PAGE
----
Tabletop Review: Do: The Book of Letters

Do: The Book of Letters
Publisher: Evil Hat Productions
Page Count: 56
Release Date: 07/14/11
Cost: $5.00
Get It Here: Drive Thru RPG. Also, check out the creator’s game page here: Daniel Solis

Do: The Book of Letters is, as one might guess, an expansion set to Do: Pilgrims of the Flying Temple, and as one might also guess, is mostly a book full of new letters for your pilgrims to answer. For those who might have missed it, you can check out my review of the original book here, so you can get up to speed on what’s going on. Now, the original book comes equipped with sixteen letters, ready to be answered, as well as a basic idea of how players can make their own letters. However, as noted in the review, only one letter in the book can be considered an introductory letter, or a letter that gives the players an easier time of success than the rest; the first letter in the book only uses ten Goal Words, allowing starting players an easy time of learning the ropes, while the rest of the letters jump immediately to twenty. Now, whether you use all of the Goal Words or not, you’ll still progress forward with your character in some way, and failing to resolve the conflict of a particular world isn’t the end of the game, but that difficulty jump could be problematic to younger players who want to win at first, especially if they’re not very good at adapting to the strategy of the game and don’t want to spend the whole game in trouble. The Book of Letters is a supplement that corrects this issue with the core game in two ways: it offers several more pre-made letters for players to use in their games of variable difficulty, and it also offers a good bit more advice on letter creation for players to work with when making their own letters.

The book itself only contains two chapters, “More Letters to the Temple” and “Writing Letters”. “More Letters to the Temple”, as one might guess, is a collection of new letters for your pilgrims to answer in their travels. You’re given a total of twenty-eight letters to work with, though this time, the spread of the letter difficulty is a bit more diverse. You’re given six letters that contain ten Goal Words, twelve letters that contain fifteen goal words, eight letters that contain twenty Goal Words… and two letters that contain no Goal Words at all. The twenty six letters that contain Goal Words are meant to be Easy, Medium and Hard letters to complete, respectively, giving players the opportunity to ease into the complexities of the game more easily than the letters in the core book allow. The last two letters, however, are meant as practice for aspiring letter writers; the point, in this case, is for the players to choose the goal words for the letters, allowing them to get in some good practice at choosing Goal Words before they really get into making letters of their own.

The second chapter, “Writing Letters”, is exactly what it sounds like: a chapter devoted to helping players create their own letters for the pilgrims to follow. It gives you the basic tools you need to create letters, from the questions you should be asking before writing your letter and choosing your Goal Words, to more specific advice about how to go about crafting a letter and the world the writer might live in. Some more depth is also added to the world of Do in this chapter, filling in information on the various sorts of inhabitants that exist beyond the worlds themselves, in the skies between worlds and in the heavens above, giving creators more information to use, as well as some good starting points on how to create elements to be added to the world itself. The chapter also lists several basic concepts that fans have provided the creator that were taken from popular culture, like E.T., Beetlejuice, Pitch Black and what looks to be reverse versions of Teenage Mutant Ninja Turtles and Mighty Morphin’ Power Rangers, among others. The letters themselves aren’t included in the game book, though, as this is meant more as a way to help you get started making your own letters by expressing that you could make, say, “Ran off with princess to escape evil suitor. We are in love. Stuck in swamp. Please help us survive flame jets and giant rats” into a feasible letter for your campaign.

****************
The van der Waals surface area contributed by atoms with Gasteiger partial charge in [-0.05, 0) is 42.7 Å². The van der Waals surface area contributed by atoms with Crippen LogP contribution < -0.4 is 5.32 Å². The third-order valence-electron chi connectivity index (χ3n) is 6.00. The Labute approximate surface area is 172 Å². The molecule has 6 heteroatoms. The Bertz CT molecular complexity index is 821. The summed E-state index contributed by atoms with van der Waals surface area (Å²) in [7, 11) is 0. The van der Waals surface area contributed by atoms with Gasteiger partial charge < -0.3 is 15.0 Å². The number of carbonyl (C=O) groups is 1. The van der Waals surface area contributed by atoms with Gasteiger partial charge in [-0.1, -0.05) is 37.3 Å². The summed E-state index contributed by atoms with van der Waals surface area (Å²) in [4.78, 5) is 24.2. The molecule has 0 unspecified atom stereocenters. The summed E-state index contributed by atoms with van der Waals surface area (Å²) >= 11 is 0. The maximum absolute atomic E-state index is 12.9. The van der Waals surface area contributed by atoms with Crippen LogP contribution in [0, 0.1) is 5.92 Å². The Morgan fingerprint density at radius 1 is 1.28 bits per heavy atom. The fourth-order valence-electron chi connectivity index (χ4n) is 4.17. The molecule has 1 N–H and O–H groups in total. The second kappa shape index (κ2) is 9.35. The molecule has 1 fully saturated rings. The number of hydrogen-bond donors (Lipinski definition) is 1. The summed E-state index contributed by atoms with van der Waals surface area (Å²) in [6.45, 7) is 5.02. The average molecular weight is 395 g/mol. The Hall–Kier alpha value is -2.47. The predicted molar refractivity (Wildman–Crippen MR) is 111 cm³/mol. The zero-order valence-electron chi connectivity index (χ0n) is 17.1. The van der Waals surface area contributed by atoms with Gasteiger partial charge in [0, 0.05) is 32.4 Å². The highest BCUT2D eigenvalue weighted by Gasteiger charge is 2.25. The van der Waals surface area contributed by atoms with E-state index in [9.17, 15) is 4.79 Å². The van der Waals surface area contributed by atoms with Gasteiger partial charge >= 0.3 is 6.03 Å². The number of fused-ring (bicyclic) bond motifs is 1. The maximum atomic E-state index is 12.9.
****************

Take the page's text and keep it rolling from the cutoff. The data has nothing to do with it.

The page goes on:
The Book of Letters basically feels like the Storytellers Guides White Wolf markets for their World of Darkness games, in that it’s one part a supplement to the game that adds additional content to the experience and one part a guide on how to make more content for the aspiring creator. As an addition to Do: Pilgrims of the Flying Temple, it’s a fine one, both due to its inexpensive price and the volume of content included in the book for running and creating new letters for your pilgrims. The expansion is as well written as the first, and features lots of cute illustrations that add personality to the letters your pilgrims receive, while also helping to establish the worlds they’ll be visiting. If you’re pretty comfortable with the idea of writing letters for your pilgrims to follow, mind you, this might not be something you’ll need to pick up, as that’s essentially all it deals with, but for the creator who could use some help or the player who just wants some new pre-made letters to work with, The Book of Letters is a cheap and worthwhile addition to the main game that players should have a lot of fun with.



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One response to “Tabletop Review: Do: The Book of Letters”

  1. […] veteran or you’ve never played an RPG in your life, regardless of how old you are. " On Do: The Book of Letters: "As an addition to Do: Pilgrims of the Flying Temple, it’s a fine one, both due to its […]

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